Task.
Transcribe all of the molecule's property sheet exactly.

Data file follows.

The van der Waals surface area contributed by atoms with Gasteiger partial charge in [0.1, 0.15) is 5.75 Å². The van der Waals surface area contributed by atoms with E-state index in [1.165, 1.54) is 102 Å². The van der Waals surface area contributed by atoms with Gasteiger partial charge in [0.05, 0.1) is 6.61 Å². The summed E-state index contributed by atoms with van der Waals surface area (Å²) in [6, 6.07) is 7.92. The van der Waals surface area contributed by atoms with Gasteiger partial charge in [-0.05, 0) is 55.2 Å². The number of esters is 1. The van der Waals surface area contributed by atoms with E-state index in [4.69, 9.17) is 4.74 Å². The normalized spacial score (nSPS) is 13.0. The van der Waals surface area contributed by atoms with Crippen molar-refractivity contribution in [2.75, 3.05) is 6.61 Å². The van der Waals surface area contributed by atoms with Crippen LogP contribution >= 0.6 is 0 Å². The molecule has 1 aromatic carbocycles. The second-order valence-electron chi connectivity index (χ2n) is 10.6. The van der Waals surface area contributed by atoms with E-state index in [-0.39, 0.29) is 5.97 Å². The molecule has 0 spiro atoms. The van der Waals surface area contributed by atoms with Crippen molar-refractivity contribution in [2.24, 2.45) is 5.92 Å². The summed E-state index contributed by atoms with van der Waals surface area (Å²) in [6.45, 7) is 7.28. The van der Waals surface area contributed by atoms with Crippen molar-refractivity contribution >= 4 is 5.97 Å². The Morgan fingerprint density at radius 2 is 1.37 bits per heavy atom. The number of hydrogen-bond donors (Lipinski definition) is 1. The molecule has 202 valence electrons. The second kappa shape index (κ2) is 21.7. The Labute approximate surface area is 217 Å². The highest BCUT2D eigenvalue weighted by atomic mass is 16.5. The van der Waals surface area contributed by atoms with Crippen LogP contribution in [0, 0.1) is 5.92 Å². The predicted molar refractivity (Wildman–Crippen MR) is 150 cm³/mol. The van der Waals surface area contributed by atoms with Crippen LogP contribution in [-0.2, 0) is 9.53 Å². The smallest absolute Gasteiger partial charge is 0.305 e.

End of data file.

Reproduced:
The van der Waals surface area contributed by atoms with Gasteiger partial charge in [0.1, 0.15) is 5.75 Å². The van der Waals surface area contributed by atoms with E-state index in [1.165, 1.54) is 102 Å². The van der Waals surface area contributed by atoms with Gasteiger partial charge in [0.05, 0.1) is 6.61 Å². The summed E-state index contributed by atoms with van der Waals surface area (Å²) in [6, 6.07) is 7.92. The van der Waals surface area contributed by atoms with Gasteiger partial charge in [-0.05, 0) is 55.2 Å². The number of esters is 1. The van der Waals surface area contributed by atoms with E-state index in [4.69, 9.17) is 4.74 Å². The normalized spacial score (nSPS) is 13.0. The van der Waals surface area contributed by atoms with Crippen molar-refractivity contribution in [2.75, 3.05) is 6.61 Å². The van der Waals surface area contributed by atoms with Crippen LogP contribution >= 0.6 is 0 Å². The molecule has 1 aromatic carbocycles. The second-order valence-electron chi connectivity index (χ2n) is 10.6. The van der Waals surface area contributed by atoms with E-state index in [-0.39, 0.29) is 5.97 Å². The molecule has 0 spiro atoms. The van der Waals surface area contributed by atoms with Crippen molar-refractivity contribution in [2.24, 2.45) is 5.92 Å². The summed E-state index contributed by atoms with van der Waals surface area (Å²) in [6.45, 7) is 7.28. The van der Waals surface area contributed by atoms with Crippen molar-refractivity contribution >= 4 is 5.97 Å². The Morgan fingerprint density at radius 2 is 1.37 bits per heavy atom. The number of hydrogen-bond donors (Lipinski definition) is 1. The molecule has 202 valence electrons. The second kappa shape index (κ2) is 21.7. The Labute approximate surface area is 217 Å². The highest BCUT2D eigenvalue weighted by atomic mass is 16.5. The van der Waals surface area contributed by atoms with Crippen LogP contribution in [0, 0.1) is 5.92 Å². The predicted molar refractivity (Wildman–Crippen MR) is 150 cm³/mol. The van der Waals surface area contributed by atoms with Crippen LogP contribution in [-0.2, 0) is 9.53 Å². The smallest absolute Gasteiger partial charge is 0.305 e.